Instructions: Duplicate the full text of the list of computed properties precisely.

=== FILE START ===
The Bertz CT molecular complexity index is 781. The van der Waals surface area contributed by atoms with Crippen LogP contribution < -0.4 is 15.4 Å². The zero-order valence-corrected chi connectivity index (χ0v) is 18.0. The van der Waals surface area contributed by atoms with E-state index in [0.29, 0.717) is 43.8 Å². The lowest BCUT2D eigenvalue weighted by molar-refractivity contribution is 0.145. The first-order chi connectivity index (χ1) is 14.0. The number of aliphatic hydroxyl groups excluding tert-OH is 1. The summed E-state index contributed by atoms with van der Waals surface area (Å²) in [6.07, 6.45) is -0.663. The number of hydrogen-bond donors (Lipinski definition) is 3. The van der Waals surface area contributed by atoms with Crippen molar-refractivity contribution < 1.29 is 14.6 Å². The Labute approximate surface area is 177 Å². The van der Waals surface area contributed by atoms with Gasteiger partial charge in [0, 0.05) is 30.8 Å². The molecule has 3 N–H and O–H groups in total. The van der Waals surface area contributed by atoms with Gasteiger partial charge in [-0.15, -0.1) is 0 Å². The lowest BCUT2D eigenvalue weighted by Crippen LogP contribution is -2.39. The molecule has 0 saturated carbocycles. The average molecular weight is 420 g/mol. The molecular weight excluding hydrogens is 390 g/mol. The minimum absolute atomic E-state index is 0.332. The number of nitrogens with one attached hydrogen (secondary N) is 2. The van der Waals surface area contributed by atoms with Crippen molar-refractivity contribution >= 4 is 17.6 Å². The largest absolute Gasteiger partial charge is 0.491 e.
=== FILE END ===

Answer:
The Bertz CT molecular complexity index is 781. The van der Waals surface area contributed by atoms with Crippen LogP contribution < -0.4 is 15.4 Å². The zero-order valence-corrected chi connectivity index (χ0v) is 18.0. The van der Waals surface area contributed by atoms with E-state index in [0.29, 0.717) is 43.8 Å². The lowest BCUT2D eigenvalue weighted by molar-refractivity contribution is 0.145. The first-order chi connectivity index (χ1) is 14.0. The number of aliphatic hydroxyl groups excluding tert-OH is 1. The summed E-state index contributed by atoms with van der Waals surface area (Å²) in [6.07, 6.45) is -0.663. The number of hydrogen-bond donors (Lipinski definition) is 3. The van der Waals surface area contributed by atoms with Crippen molar-refractivity contribution < 1.29 is 14.6 Å². The Labute approximate surface area is 177 Å². The van der Waals surface area contributed by atoms with Gasteiger partial charge in [0, 0.05) is 30.8 Å². The molecule has 3 N–H and O–H groups in total. The van der Waals surface area contributed by atoms with Gasteiger partial charge in [-0.15, -0.1) is 0 Å². The lowest BCUT2D eigenvalue weighted by Crippen LogP contribution is -2.39. The molecule has 0 saturated carbocycles. The average molecular weight is 420 g/mol. The molecular weight excluding hydrogens is 390 g/mol. The minimum absolute atomic E-state index is 0.332. The number of nitrogens with one attached hydrogen (secondary N) is 2. The van der Waals surface area contributed by atoms with Crippen molar-refractivity contribution >= 4 is 17.6 Å². The largest absolute Gasteiger partial charge is 0.491 e.